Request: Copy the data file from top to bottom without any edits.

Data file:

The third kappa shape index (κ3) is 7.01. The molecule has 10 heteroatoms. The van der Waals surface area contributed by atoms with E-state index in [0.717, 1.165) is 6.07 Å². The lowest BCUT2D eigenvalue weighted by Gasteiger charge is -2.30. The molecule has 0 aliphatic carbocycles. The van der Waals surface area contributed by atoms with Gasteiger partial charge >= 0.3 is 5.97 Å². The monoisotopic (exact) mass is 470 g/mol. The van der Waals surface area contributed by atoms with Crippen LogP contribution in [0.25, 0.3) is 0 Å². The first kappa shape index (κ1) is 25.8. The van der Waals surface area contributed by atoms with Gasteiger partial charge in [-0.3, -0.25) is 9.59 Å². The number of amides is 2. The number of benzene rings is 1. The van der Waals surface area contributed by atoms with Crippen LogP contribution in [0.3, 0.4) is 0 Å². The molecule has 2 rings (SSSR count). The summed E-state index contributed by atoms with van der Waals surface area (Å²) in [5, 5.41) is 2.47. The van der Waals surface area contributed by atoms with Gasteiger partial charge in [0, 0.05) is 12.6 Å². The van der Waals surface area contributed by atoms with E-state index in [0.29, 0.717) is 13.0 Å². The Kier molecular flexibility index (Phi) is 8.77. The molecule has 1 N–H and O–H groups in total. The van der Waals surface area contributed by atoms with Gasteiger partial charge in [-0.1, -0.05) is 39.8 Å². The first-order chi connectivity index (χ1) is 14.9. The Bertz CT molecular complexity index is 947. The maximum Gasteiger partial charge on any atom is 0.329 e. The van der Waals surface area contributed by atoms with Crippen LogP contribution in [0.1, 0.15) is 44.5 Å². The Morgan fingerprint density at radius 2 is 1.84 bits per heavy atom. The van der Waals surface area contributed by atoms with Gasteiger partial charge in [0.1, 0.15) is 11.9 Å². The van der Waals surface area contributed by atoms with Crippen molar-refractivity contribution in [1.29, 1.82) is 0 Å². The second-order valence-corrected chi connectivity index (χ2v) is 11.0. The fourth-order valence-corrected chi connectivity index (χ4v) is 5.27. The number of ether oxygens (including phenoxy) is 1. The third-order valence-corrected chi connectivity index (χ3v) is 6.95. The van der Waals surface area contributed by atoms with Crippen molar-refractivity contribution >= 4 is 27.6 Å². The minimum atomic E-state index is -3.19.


The third kappa shape index (κ3) is 7.01. The molecule has 10 heteroatoms. The van der Waals surface area contributed by atoms with E-state index in [0.717, 1.165) is 6.07 Å². The lowest BCUT2D eigenvalue weighted by Gasteiger charge is -2.30. The molecule has 0 aliphatic carbocycles. The van der Waals surface area contributed by atoms with Gasteiger partial charge >= 0.3 is 5.97 Å². The monoisotopic (exact) mass is 470 g/mol. The van der Waals surface area contributed by atoms with Crippen LogP contribution in [0.25, 0.3) is 0 Å². The first kappa shape index (κ1) is 25.8. The van der Waals surface area contributed by atoms with Gasteiger partial charge in [-0.3, -0.25) is 9.59 Å². The number of amides is 2. The number of benzene rings is 1. The van der Waals surface area contributed by atoms with Crippen LogP contribution in [0.3, 0.4) is 0 Å². The molecule has 2 rings (SSSR count). The summed E-state index contributed by atoms with van der Waals surface area (Å²) in [5, 5.41) is 2.47. The van der Waals surface area contributed by atoms with Gasteiger partial charge in [0, 0.05) is 12.6 Å². The van der Waals surface area contributed by atoms with E-state index in [0.29, 0.717) is 13.0 Å². The Kier molecular flexibility index (Phi) is 8.77. The molecule has 1 N–H and O–H groups in total. The van der Waals surface area contributed by atoms with Gasteiger partial charge in [-0.1, -0.05) is 39.8 Å². The first-order chi connectivity index (χ1) is 14.9. The Bertz CT molecular complexity index is 947. The maximum Gasteiger partial charge on any atom is 0.329 e. The van der Waals surface area contributed by atoms with Crippen LogP contribution in [0.1, 0.15) is 44.5 Å². The Morgan fingerprint density at radius 2 is 1.84 bits per heavy atom. The van der Waals surface area contributed by atoms with Gasteiger partial charge in [0.1, 0.15) is 11.9 Å². The van der Waals surface area contributed by atoms with Crippen molar-refractivity contribution in [1.29, 1.82) is 0 Å². The second-order valence-corrected chi connectivity index (χ2v) is 11.0. The fourth-order valence-corrected chi connectivity index (χ4v) is 5.27. The number of ether oxygens (including phenoxy) is 1. The third-order valence-corrected chi connectivity index (χ3v) is 6.95. The van der Waals surface area contributed by atoms with Crippen molar-refractivity contribution >= 4 is 27.6 Å². The minimum atomic E-state index is -3.19.